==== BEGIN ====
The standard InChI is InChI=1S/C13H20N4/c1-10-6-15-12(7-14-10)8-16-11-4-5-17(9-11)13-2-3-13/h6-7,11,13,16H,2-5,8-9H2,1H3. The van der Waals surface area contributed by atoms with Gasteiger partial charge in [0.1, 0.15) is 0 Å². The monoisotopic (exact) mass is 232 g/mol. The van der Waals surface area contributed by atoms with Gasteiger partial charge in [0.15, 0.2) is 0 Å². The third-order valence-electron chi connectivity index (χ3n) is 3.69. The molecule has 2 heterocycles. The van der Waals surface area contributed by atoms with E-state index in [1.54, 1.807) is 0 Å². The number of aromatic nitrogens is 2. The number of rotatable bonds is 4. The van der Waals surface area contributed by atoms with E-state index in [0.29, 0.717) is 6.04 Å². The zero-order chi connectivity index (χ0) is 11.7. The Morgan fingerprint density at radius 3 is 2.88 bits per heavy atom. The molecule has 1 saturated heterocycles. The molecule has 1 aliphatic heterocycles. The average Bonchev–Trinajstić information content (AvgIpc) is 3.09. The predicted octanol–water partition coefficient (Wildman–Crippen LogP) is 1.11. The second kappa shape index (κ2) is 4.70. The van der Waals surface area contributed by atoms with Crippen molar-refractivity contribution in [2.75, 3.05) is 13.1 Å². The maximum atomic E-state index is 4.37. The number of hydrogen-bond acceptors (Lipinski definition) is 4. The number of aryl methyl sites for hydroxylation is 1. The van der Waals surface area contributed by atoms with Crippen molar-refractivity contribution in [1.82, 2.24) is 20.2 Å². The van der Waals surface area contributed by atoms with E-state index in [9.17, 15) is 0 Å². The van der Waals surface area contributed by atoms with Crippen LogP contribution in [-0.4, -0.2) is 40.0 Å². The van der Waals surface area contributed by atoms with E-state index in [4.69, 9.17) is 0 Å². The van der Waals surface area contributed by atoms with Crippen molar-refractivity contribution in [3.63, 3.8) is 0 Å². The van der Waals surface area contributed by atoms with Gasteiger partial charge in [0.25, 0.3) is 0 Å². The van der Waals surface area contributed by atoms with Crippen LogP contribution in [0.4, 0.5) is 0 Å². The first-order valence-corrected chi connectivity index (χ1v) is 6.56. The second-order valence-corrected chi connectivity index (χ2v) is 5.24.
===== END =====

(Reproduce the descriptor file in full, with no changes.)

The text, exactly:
The standard InChI is InChI=1S/C13H20N4/c1-10-6-15-12(7-14-10)8-16-11-4-5-17(9-11)13-2-3-13/h6-7,11,13,16H,2-5,8-9H2,1H3. The van der Waals surface area contributed by atoms with Gasteiger partial charge in [0.1, 0.15) is 0 Å². The monoisotopic (exact) mass is 232 g/mol. The van der Waals surface area contributed by atoms with Gasteiger partial charge in [0.15, 0.2) is 0 Å². The third-order valence-electron chi connectivity index (χ3n) is 3.69. The molecule has 2 heterocycles. The van der Waals surface area contributed by atoms with E-state index in [1.54, 1.807) is 0 Å². The number of aromatic nitrogens is 2. The number of rotatable bonds is 4. The van der Waals surface area contributed by atoms with E-state index in [0.29, 0.717) is 6.04 Å². The zero-order chi connectivity index (χ0) is 11.7. The Morgan fingerprint density at radius 3 is 2.88 bits per heavy atom. The molecule has 1 saturated heterocycles. The molecule has 1 aliphatic heterocycles. The average Bonchev–Trinajstić information content (AvgIpc) is 3.09. The predicted octanol–water partition coefficient (Wildman–Crippen LogP) is 1.11. The second kappa shape index (κ2) is 4.70. The van der Waals surface area contributed by atoms with Crippen molar-refractivity contribution in [2.75, 3.05) is 13.1 Å². The maximum atomic E-state index is 4.37. The number of hydrogen-bond acceptors (Lipinski definition) is 4. The number of aryl methyl sites for hydroxylation is 1. The van der Waals surface area contributed by atoms with Crippen molar-refractivity contribution in [1.82, 2.24) is 20.2 Å². The van der Waals surface area contributed by atoms with E-state index in [9.17, 15) is 0 Å². The van der Waals surface area contributed by atoms with Crippen LogP contribution in [-0.4, -0.2) is 40.0 Å². The van der Waals surface area contributed by atoms with E-state index in [4.69, 9.17) is 0 Å². The van der Waals surface area contributed by atoms with Crippen molar-refractivity contribution in [3.63, 3.8) is 0 Å². The van der Waals surface area contributed by atoms with Gasteiger partial charge in [0.25, 0.3) is 0 Å². The van der Waals surface area contributed by atoms with Crippen LogP contribution in [0.4, 0.5) is 0 Å². The first-order valence-corrected chi connectivity index (χ1v) is 6.56. The second-order valence-corrected chi connectivity index (χ2v) is 5.24.